As I have also said, while core theological issues are important and need to be championed, secondary issues can be held to more loosely, and we need not start WWIII over them every time. Of course discerning which is which can at time be a bit tricky. See more here: https://billmuehlenberg.com/2024/03/11/choosing-our-battles/

I should pause here and say the obvious: many believers who take doctrine seriously and who do engage in promoting sound theology are not pugilists nor heresy hunters. But some are sadly. However, all of them need to keep humble and on their faces before God as they seek to defend biblical truth.

But there is also a place to support and defend other believers, even when we may differ with them on various theological issues. In the increasingly hostile and anti-Christian West, we are seeing more and more attacks on those who are in the Christian camp. They might be actual physical attacks, as in the recent case of the Sydney Bishop Mar Mari Emmanuel, or it might take other forms.

There is a place for some co-belligerence here in other words. We should seek to support such people when and where possible. But too many Christians are so utterly tribal in their particular theology, that they will want nothing to do with most others, even when they are coming under heavy assault.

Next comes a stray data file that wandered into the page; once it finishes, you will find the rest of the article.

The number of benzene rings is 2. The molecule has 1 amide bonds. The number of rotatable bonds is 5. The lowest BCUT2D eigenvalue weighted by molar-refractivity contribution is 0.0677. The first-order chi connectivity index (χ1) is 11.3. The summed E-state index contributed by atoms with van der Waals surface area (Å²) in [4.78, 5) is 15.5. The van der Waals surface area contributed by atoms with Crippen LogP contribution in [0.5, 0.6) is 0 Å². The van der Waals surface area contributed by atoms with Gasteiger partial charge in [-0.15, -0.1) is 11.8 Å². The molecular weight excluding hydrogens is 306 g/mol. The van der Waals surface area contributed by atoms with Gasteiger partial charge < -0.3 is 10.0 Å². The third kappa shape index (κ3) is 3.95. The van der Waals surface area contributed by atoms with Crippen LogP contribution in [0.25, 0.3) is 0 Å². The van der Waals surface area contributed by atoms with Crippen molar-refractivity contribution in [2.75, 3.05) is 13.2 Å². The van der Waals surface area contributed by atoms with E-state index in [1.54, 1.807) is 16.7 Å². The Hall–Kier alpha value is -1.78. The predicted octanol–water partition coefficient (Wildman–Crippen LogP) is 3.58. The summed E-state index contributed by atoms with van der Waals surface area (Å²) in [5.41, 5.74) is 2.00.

A clear case in point happened some years ago when Israel Folau was booted out of a rugby team for daring to hold to biblical beliefs about things like homosexuality. But because he did not have everything theologically correct, some Christians wanted nothing to do with him, and were happy to see him thrown under the bus.

The same is happening now of course with the above-mentioned Assyrian Bishop who first came here from Iraq. Some Christians seem to think we should have nothing to do with the guy, and not give a rip about this ugly jihadist attack because his theological views in some respects differ from theirs.